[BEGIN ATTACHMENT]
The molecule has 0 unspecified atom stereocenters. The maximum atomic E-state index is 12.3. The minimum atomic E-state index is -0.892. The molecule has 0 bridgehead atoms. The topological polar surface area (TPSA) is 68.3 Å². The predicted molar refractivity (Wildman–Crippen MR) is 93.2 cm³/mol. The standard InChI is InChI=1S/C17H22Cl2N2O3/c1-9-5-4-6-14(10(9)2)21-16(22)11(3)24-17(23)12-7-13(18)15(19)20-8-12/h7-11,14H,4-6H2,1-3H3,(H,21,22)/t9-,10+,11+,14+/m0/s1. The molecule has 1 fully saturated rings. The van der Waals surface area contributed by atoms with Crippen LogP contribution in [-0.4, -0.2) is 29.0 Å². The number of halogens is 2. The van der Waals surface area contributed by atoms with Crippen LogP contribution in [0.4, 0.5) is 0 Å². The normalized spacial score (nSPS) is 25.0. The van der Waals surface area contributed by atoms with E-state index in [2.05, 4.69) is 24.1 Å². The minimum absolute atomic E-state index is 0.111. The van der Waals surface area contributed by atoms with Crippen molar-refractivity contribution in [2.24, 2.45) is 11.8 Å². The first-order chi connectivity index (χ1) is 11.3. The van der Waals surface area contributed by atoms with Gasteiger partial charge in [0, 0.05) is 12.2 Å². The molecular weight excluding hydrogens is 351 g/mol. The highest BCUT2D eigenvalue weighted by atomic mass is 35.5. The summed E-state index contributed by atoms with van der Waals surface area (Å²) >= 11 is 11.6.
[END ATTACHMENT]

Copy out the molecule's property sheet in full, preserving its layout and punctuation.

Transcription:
The molecule has 0 unspecified atom stereocenters. The maximum atomic E-state index is 12.3. The minimum atomic E-state index is -0.892. The molecule has 0 bridgehead atoms. The topological polar surface area (TPSA) is 68.3 Å². The predicted molar refractivity (Wildman–Crippen MR) is 93.2 cm³/mol. The standard InChI is InChI=1S/C17H22Cl2N2O3/c1-9-5-4-6-14(10(9)2)21-16(22)11(3)24-17(23)12-7-13(18)15(19)20-8-12/h7-11,14H,4-6H2,1-3H3,(H,21,22)/t9-,10+,11+,14+/m0/s1. The molecule has 1 fully saturated rings. The van der Waals surface area contributed by atoms with Crippen LogP contribution in [-0.4, -0.2) is 29.0 Å². The number of halogens is 2. The van der Waals surface area contributed by atoms with Crippen LogP contribution in [0.4, 0.5) is 0 Å². The normalized spacial score (nSPS) is 25.0. The van der Waals surface area contributed by atoms with E-state index in [2.05, 4.69) is 24.1 Å². The minimum absolute atomic E-state index is 0.111. The van der Waals surface area contributed by atoms with Crippen molar-refractivity contribution in [2.24, 2.45) is 11.8 Å². The first-order chi connectivity index (χ1) is 11.3. The van der Waals surface area contributed by atoms with Gasteiger partial charge in [0, 0.05) is 12.2 Å². The molecular weight excluding hydrogens is 351 g/mol. The highest BCUT2D eigenvalue weighted by atomic mass is 35.5. The summed E-state index contributed by atoms with van der Waals surface area (Å²) >= 11 is 11.6.